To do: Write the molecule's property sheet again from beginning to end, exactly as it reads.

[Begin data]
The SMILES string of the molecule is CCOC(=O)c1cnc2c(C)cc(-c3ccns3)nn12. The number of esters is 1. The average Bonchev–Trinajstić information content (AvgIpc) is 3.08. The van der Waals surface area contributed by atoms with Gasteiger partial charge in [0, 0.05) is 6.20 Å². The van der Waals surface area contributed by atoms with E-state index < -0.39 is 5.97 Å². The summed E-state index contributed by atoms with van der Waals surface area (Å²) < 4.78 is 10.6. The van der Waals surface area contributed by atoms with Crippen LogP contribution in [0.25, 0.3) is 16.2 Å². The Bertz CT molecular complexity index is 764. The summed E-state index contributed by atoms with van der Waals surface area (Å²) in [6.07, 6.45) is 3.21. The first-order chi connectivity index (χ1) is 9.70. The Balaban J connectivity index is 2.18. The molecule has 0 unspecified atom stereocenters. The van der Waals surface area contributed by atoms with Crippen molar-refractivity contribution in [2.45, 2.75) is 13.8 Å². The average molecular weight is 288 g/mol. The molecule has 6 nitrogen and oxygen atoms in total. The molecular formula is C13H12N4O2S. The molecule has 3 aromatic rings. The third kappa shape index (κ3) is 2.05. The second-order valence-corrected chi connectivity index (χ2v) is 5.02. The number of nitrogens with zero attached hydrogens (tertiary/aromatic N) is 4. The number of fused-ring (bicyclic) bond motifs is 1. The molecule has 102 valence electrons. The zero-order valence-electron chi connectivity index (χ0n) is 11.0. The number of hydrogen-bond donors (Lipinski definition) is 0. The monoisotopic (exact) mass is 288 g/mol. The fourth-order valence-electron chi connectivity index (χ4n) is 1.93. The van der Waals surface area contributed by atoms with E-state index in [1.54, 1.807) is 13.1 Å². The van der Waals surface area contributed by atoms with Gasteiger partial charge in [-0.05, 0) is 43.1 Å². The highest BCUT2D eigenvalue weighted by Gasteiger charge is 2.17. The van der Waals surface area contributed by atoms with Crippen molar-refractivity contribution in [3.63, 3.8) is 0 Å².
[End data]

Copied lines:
The SMILES string of the molecule is CCOC(=O)c1cnc2c(C)cc(-c3ccns3)nn12. The number of esters is 1. The average Bonchev–Trinajstić information content (AvgIpc) is 3.08. The van der Waals surface area contributed by atoms with Gasteiger partial charge in [0, 0.05) is 6.20 Å². The van der Waals surface area contributed by atoms with E-state index < -0.39 is 5.97 Å². The summed E-state index contributed by atoms with van der Waals surface area (Å²) < 4.78 is 10.6. The van der Waals surface area contributed by atoms with Crippen LogP contribution in [0.25, 0.3) is 16.2 Å². The Bertz CT molecular complexity index is 764. The summed E-state index contributed by atoms with van der Waals surface area (Å²) in [6.07, 6.45) is 3.21. The first-order chi connectivity index (χ1) is 9.70. The Balaban J connectivity index is 2.18. The molecule has 0 unspecified atom stereocenters. The van der Waals surface area contributed by atoms with Crippen molar-refractivity contribution in [2.45, 2.75) is 13.8 Å². The average molecular weight is 288 g/mol. The molecule has 6 nitrogen and oxygen atoms in total. The molecular formula is C13H12N4O2S. The molecule has 3 aromatic rings. The third kappa shape index (κ3) is 2.05. The second-order valence-corrected chi connectivity index (χ2v) is 5.02. The number of nitrogens with zero attached hydrogens (tertiary/aromatic N) is 4. The number of fused-ring (bicyclic) bond motifs is 1. The molecule has 102 valence electrons. The zero-order valence-electron chi connectivity index (χ0n) is 11.0. The number of hydrogen-bond donors (Lipinski definition) is 0. The monoisotopic (exact) mass is 288 g/mol. The fourth-order valence-electron chi connectivity index (χ4n) is 1.93. The van der Waals surface area contributed by atoms with E-state index in [1.54, 1.807) is 13.1 Å². The van der Waals surface area contributed by atoms with Gasteiger partial charge in [-0.05, 0) is 43.1 Å². The highest BCUT2D eigenvalue weighted by Gasteiger charge is 2.17. The van der Waals surface area contributed by atoms with Crippen molar-refractivity contribution in [3.63, 3.8) is 0 Å².